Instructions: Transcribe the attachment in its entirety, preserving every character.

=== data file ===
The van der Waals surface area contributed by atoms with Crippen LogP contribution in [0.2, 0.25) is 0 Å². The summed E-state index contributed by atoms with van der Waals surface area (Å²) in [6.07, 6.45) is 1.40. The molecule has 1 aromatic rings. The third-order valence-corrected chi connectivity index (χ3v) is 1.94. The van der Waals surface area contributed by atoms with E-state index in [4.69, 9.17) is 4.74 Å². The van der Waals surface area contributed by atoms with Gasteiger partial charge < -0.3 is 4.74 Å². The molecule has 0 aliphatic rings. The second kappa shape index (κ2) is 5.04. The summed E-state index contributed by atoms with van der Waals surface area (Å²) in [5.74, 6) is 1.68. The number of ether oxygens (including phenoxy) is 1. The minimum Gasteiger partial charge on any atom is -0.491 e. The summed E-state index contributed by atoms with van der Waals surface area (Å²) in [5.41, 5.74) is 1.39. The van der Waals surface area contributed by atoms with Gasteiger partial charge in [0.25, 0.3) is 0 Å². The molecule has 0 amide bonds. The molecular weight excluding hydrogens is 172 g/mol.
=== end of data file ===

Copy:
The van der Waals surface area contributed by atoms with Crippen LogP contribution in [0.2, 0.25) is 0 Å². The summed E-state index contributed by atoms with van der Waals surface area (Å²) in [6.07, 6.45) is 1.40. The molecule has 1 aromatic rings. The third-order valence-corrected chi connectivity index (χ3v) is 1.94. The van der Waals surface area contributed by atoms with E-state index in [4.69, 9.17) is 4.74 Å². The van der Waals surface area contributed by atoms with Gasteiger partial charge < -0.3 is 4.74 Å². The molecule has 0 aliphatic rings. The second kappa shape index (κ2) is 5.04. The summed E-state index contributed by atoms with van der Waals surface area (Å²) in [5.74, 6) is 1.68. The number of ether oxygens (including phenoxy) is 1. The minimum Gasteiger partial charge on any atom is -0.491 e. The summed E-state index contributed by atoms with van der Waals surface area (Å²) in [5.41, 5.74) is 1.39. The van der Waals surface area contributed by atoms with Gasteiger partial charge in [0.25, 0.3) is 0 Å². The molecule has 0 amide bonds. The molecular weight excluding hydrogens is 172 g/mol.